Peter Handke's Reception of Cervantes's "Don Quixote" in "Der Bildverlust"

Gabriele Ruth Eckart

Abstract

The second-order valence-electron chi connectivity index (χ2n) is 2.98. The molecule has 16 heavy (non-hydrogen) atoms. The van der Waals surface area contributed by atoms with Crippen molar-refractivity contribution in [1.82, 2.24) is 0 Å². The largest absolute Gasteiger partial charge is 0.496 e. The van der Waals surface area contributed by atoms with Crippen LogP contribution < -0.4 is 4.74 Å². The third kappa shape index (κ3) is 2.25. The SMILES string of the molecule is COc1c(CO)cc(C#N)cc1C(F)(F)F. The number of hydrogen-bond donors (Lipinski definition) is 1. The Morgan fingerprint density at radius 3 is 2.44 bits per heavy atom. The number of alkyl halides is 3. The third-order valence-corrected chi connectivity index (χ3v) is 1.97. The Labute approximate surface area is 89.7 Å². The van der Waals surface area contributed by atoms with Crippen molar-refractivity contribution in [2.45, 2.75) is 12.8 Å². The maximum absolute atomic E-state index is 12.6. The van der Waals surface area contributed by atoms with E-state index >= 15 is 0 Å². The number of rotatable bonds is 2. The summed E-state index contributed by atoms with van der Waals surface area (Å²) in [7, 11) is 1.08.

Peter Handke's novel Der Bildverlust: oder Durch die Sierra de Gredos (2002) is up to this date the last literary text by an Austrian writer that creatively refers to Cervantes's novel Don Quixote of la Mancha (1605). This paper proposes to examine similarities and differences between the two novels. To give an example, the third of Handke's three epigraphs is one of the many quotations from Miguel de Cervantes's work that are sprinkled throughout Handke's novel. This epigraph -- "But, perhaps, knighthood and enchantments nowadays must take paths different from those of the ancients" (5) -- indicates that Handke's novel probably will tell a modern, more political version of the old tale of knight-errantry and enchantments. Indeed, the 759-page-long text is an adventure novel. The main protagonist, a German woman, sallies out to cross a high mountain range in Spain to accomplish a business deal with an author who lives in the region of Cervantes's La Mancha. However, the "evil giants" she has to fight with on this journey are not windmill sails, but modern Western media images... Her adventurous journey across the Sierra de Gredos becomes a painful spiritual pilgrimage; her critical quest is a vision quest.

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